Hot U market and simmering interest in HALEU: It boils down to demand

September 22, 2021, 3:00PMNuclear News
(Click photo to enlarge) One of 16 AC100M gas centrifuges built by Centrus Energy for HALEU production in Piketon, Ohio. (Photo: Centrus Energy)

For years, pressure has been building for a commercial path to a stable supply of high-assay low-enriched uranium (HALEU)—deemed essential for the deployment of advanced power reactors—but advanced reactor developers and enrichment companies are still watching and waiting. In contrast, the uranium spot price soared after Sprott Physical Uranium Trust, a Canadian investment fund formed in July, began buying up U3O8 supplies, causing the price to increase over 60 percent, topping $50 per pound for the first time since 2012. Fueled by growing acknowledgment that nuclear power is a necessary part of a clean energy future, uranium is the focus of attention from Wall Street to Capitol Hill.

Biden administration’s proposed FY 2022 budget supports nuclear

June 3, 2021, 3:02PMNuclear News

The Biden administration’s fiscal year 2022 budget sent to Congress last week would, according to the Department of Energy, move the United States toward net-zero carbon emissions by 2050. The FY 2022 budget request includes $1.85 billion for the DOE’s Office of Nuclear Energy.

“President Biden’s budget request puts America in the driver's seat as we transition toward a 100 percent clean energy economy,” said secretary of energy Jennifer Granholm on May 28. “These investments will ensure the U.S. is the global leader in research, development, and deployment of critical energy technologies to combat the climate crisis, create good-paying union jobs, and strengthen our communities in all pockets of America.”

TerraPower’s Natrium demo is headed to Wyoming

June 3, 2021, 12:03PMNuclear News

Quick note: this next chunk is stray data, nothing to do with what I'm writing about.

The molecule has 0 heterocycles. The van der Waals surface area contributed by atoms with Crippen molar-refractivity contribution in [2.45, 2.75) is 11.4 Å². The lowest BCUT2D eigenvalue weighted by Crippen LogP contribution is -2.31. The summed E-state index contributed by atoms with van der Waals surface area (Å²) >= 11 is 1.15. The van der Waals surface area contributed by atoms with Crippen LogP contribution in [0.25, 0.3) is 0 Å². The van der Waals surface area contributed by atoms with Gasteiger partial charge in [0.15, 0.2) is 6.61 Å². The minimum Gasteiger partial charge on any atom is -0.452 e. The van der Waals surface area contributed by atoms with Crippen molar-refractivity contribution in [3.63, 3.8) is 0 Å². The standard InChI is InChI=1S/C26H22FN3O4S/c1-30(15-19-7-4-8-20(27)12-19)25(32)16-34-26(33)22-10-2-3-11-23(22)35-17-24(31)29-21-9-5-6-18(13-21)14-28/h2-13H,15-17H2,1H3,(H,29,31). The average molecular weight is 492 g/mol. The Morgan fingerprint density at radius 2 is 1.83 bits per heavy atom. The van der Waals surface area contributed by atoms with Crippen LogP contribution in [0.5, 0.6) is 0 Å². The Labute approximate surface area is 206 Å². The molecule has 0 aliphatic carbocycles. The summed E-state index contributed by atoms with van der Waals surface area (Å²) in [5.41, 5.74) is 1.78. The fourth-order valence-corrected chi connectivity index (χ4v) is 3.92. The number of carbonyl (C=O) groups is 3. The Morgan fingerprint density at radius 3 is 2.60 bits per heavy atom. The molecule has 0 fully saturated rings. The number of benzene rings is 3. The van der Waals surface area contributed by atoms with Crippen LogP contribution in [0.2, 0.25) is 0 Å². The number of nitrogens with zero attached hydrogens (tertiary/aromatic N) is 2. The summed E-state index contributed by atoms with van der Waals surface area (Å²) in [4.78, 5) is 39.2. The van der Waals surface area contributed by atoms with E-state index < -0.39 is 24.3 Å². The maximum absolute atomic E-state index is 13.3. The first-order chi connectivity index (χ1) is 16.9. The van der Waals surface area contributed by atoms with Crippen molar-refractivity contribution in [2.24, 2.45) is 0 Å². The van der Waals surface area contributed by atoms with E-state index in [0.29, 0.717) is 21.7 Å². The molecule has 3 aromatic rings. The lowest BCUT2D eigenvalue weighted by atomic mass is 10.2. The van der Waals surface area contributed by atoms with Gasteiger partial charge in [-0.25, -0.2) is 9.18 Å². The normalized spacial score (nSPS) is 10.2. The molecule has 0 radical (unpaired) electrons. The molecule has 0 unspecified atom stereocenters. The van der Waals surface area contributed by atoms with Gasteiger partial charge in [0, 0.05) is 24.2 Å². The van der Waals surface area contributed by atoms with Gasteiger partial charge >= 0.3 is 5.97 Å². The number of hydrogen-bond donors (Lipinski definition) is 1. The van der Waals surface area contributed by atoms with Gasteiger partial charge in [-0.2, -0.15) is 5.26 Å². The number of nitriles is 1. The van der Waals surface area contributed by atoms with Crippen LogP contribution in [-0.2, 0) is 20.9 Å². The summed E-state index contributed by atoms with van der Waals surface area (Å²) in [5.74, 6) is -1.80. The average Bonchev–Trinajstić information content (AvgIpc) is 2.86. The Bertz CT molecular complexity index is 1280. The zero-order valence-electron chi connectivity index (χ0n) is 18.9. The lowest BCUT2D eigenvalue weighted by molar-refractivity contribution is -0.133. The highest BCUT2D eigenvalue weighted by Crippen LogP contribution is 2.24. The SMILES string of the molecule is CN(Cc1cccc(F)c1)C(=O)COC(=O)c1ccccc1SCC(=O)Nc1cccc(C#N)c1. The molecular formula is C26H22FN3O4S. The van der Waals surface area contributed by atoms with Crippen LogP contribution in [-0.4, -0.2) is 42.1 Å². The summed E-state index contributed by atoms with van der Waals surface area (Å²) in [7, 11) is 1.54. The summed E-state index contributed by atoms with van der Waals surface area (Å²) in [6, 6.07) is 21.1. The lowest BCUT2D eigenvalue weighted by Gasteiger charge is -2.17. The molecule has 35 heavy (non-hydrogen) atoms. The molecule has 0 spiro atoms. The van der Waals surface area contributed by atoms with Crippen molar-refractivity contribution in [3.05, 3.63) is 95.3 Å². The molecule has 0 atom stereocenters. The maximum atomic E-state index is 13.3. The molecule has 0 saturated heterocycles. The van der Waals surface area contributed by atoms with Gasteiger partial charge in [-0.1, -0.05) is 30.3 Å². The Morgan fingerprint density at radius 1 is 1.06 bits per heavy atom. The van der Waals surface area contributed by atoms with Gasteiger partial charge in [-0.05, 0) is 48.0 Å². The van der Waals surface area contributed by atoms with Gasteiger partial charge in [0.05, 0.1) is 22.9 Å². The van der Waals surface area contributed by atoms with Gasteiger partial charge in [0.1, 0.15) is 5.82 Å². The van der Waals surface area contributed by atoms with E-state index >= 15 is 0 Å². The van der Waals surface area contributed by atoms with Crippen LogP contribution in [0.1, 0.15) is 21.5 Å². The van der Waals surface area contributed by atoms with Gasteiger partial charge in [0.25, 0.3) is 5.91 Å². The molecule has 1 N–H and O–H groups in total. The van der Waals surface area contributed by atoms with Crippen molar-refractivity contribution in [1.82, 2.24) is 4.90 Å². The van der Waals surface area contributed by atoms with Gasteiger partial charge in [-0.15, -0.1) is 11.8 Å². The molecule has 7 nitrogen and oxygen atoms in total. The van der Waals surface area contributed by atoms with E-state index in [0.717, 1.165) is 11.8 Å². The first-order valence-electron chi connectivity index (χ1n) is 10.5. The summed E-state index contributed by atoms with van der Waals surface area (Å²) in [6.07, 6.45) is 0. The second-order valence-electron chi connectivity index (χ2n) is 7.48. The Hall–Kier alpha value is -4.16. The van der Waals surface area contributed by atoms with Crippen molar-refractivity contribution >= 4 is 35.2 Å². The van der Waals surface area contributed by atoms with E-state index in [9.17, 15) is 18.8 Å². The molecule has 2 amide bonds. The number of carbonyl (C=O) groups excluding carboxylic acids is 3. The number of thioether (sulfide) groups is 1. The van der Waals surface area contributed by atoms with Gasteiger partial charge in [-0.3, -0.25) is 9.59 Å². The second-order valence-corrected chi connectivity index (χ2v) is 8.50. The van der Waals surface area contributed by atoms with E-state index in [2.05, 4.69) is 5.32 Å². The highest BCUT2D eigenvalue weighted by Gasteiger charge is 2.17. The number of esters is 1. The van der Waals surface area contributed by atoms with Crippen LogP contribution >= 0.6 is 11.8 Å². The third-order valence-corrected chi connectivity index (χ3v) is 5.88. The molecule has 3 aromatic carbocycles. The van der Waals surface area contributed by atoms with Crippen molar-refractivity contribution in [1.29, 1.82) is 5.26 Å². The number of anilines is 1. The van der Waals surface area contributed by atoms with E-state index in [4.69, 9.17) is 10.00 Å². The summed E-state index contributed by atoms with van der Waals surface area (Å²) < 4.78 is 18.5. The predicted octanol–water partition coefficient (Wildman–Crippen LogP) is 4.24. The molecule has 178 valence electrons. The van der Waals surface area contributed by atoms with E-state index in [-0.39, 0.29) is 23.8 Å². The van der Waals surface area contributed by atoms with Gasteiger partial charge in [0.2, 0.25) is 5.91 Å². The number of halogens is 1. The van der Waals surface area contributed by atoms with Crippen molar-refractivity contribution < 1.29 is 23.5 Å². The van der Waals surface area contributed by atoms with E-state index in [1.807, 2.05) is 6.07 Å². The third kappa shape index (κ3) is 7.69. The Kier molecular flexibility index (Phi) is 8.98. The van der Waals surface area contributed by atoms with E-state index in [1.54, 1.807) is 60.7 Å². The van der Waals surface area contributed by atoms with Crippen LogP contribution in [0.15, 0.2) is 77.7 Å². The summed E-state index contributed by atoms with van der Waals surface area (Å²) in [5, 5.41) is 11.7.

A future TerraPower plant visualization. (Graphic: TerraPower)

TerraPower has a design for a sodium-cooled fast reactor and federal cost-shared demonstration funding from the Department of Energy. Its partner, PacifiCorp, has four operating coal-fired power plants in the state of Wyoming. On June 2, together with Wyoming Gov. Mark Gordon and others, the companies announced plans to site a Natrium reactor demonstration project at a retiring coal plant in Wyoming, with a specific site to be announced by the end of 2021.

Advanced reactor economics and markets

May 21, 2021, 2:41PMNuclear NewsCharles Forsberg and Eric Ingersoll
TerraPower and GE Hitachi Nuclear Energy jointly developed the sodium-cooled Natrium reactor with the turbine hall, nitrate heat storage tanks, and cooling towers separated from the reactor at the back of the site.

The viability of nuclear power ultimately depends on economics. Safety is a requirement, but it does not determine whether a reactor will be deployed. The most economical reactor maximizes revenue while minimizing costs. The lowest-cost reactor is not necessarily the most economical reactor. Different markets impose different requirements on reactors. If the capital cost of Reactor A is 50 percent more than Reactor B but has characteristics that double the revenue, the most economical reactor is Reactor A.

The most important factor is an efficient supply chain, including on-site construction practices. This is the basis for the low capital cost of light water reactors from China and South Korea. The design of the reactor can significantly affect capital cost through its impact on the supply chain. The question is, how can advanced reactors boost revenue and reduce costs?

The Natrium technology: Providing reliable, carbon-free energy to complement wind and solar

April 6, 2021, 7:00AMANS Nuclear Cafe
An artist’s rendering of Natrium. Image: TerraPower

Around the world, national and local policymakers and business leaders are making bold and ambitious commitments to clean energy goals. In the United States, one in three Americans now lives in a city or state that has committed to or has achieved 100 percent clean electricity, according to the Luskin Center for Innovation at the University of California–Los Angeles.

Road to advanced nuclear: How DOE and industry collaborations are paving the way for advanced nuclear reactors

April 2, 2021, 8:58AMNuclear NewsCory Hatch

As electric utilities rush to reduce carbon emissions by investing in intermittent renewables such as wind and solar, they often rely heavily on fossil fuels to provide steady baseload power.